Preprocessing: Next, if a preprocessor is defined, AIR will by default fit the preprocessor (e.g., compute statistics) on the "train" dataset, and then transform all given datasets with the fitted preprocessor. This is done by calling prep.fit_transform() on the train dataset passed to the Trainer, followed by prep.transform() on remaining datasets. Preprocessors use Dataset APIs to execute preprocessing in a parallelized way across the cluster. Both read and preprocessing stages use Ray tasks under the hood.

Training: Finally, AIR passes a reference to the preprocessed dataset to Train workers (Ray actors) launched by the Trainer. Each worker then typically calls iter_batches, to_tf, or to_torch to iterate over the dataset reader retrieved by get_dataset_shard. These read methods load blocks of the dataset into the local worker’s memory in a streaming fashion, only fetching / prefetching a limited number of blocks at once. Workers loop over the dataset blocks repeatedly until training completes.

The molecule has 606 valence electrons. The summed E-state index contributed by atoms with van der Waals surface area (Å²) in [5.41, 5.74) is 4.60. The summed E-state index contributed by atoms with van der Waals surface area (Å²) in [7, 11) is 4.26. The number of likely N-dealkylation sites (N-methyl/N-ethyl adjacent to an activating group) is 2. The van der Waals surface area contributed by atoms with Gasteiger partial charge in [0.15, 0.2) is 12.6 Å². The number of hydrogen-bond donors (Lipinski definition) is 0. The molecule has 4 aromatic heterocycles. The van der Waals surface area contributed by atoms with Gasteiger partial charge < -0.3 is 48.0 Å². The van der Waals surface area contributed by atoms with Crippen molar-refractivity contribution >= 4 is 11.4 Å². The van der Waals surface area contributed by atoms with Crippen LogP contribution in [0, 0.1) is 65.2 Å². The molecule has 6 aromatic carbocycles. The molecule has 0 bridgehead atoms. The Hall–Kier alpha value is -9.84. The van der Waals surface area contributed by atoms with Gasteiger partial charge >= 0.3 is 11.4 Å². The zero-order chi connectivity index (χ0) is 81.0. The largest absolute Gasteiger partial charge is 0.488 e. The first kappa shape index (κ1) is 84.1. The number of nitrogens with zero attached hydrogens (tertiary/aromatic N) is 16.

Configuring Ingest Per-Dataset

It is common to customize processing per-dataset. For example, you may want to enable sharding on a validation dataset, disable preprocessing of an auxiliary dataset, or adjust ingest strategy per dataset.

Each DataParallelTrainer has a default per-dataset config given by a Trainer._dataset_config class field. It is a mapping from dataset names to DatasetConfig objects, and implements the default behavior described in Ingest Basics:

# The default DataParallelTrainer dataset config, which is inherited
# by sub-classes such as TorchTrainer, HorovodTrainer, etc.